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Following up on applying permanent review suspensions, I noticed several permabanned* users are suitable/eligible for review unsuspension due to the review suspension system overhaul (in particular - the review suspension message/reason is displayed to the user even if the suspension has expired).

However, I would also like to reduce/reset the suspension duration back to 4 (or a custom number of) days, because if I only lifted the review suspension, the next time the user hits an automated review audit suspension without me resetting the duration, they will encounter a doubled (730) or halved (183) suspension duration, which may be unfair to the reviewer under the updated system.

The act of "resetting the duration" not only applies to permabanned reviewers, and could also apply to reviewers with a long suspension duration whom we may wish to forgive in the future.

To achieve this, I would have to:

  • Review-unsuspend the user
  • Apply a new review suspension (with the shorter duration)
  • Review-unsuspend the user again

This is not practical as the user will see a review suspension notice in the inbox and review queue pages, and may possibly be confused.

I would like an option in the moderator tools to be able to unsuspend the user, as well as, set/reset a new suspension duration without suspending the user in the process.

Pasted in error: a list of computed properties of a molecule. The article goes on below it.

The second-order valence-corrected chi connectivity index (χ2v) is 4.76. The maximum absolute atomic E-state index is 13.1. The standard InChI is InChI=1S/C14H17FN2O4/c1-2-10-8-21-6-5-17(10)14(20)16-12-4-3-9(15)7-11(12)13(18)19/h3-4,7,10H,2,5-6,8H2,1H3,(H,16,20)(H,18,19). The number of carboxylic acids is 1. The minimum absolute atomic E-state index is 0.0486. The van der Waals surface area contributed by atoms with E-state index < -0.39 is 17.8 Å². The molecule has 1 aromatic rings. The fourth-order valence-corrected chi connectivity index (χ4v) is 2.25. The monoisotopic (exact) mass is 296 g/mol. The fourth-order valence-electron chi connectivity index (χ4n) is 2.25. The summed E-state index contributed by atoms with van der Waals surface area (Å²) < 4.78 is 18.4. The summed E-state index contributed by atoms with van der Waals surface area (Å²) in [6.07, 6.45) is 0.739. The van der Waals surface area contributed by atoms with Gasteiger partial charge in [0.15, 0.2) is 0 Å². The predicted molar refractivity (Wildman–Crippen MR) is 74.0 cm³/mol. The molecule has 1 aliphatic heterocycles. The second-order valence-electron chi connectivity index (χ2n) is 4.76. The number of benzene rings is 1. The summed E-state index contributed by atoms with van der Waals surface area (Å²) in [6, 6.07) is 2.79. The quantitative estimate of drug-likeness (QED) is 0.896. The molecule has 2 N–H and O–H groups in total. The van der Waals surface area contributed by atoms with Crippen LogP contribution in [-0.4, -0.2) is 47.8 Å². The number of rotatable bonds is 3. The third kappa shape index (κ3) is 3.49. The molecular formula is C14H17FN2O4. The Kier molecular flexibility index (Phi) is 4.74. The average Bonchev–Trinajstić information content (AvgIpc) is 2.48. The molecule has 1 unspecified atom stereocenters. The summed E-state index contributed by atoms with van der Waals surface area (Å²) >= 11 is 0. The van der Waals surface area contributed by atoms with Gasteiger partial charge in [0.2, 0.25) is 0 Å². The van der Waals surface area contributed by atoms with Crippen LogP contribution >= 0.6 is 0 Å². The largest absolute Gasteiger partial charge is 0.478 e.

* permabanned reviewers have a specific meaning - one that is no longer welcome to perform reviews on a site, where a moderator applies a manual review suspension with the maximum number of days that the system allows (365 days)

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    Human intervention would better fit with the GDPR, in which people have the right to refuse automated processing of data which requires explicit consent otherwise.
    – W.O.
    Feb 1, 2022 at 5:07
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    @ARogueAnt.Explicit consent is only required when the automated decision "...produces legal effects concerning him or her or similarly significantly affects him or her”, which is further expanded upon in the page you linked as "A legal effect is something that affects someone’s legal rights. Similarly significant effects are more difficult to define but would include, for example, automatic refusal of an online credit application, and e-recruiting practices without human intervention." I have a hard time seeing a review ban as sufficiently "significant" as to qualify under that wording.
    – Makyen
    Feb 1, 2022 at 6:12
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    You're probably right. As far as I can tell, the world is still wrestling with the details and how to best to apply them and in what circumstances. Personally I'd err on the safe side where possible and have humans involved at most stages to avoid unnecessary "automated-injustice" until we've a more advanced and stable internet/data-regulation approach. @Makyen
    – W.O.
    Feb 1, 2022 at 6:23
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    TBH this would be more in line with say clearing spam flags than bringing in messy things like GDPR. Feb 1, 2022 at 9:16

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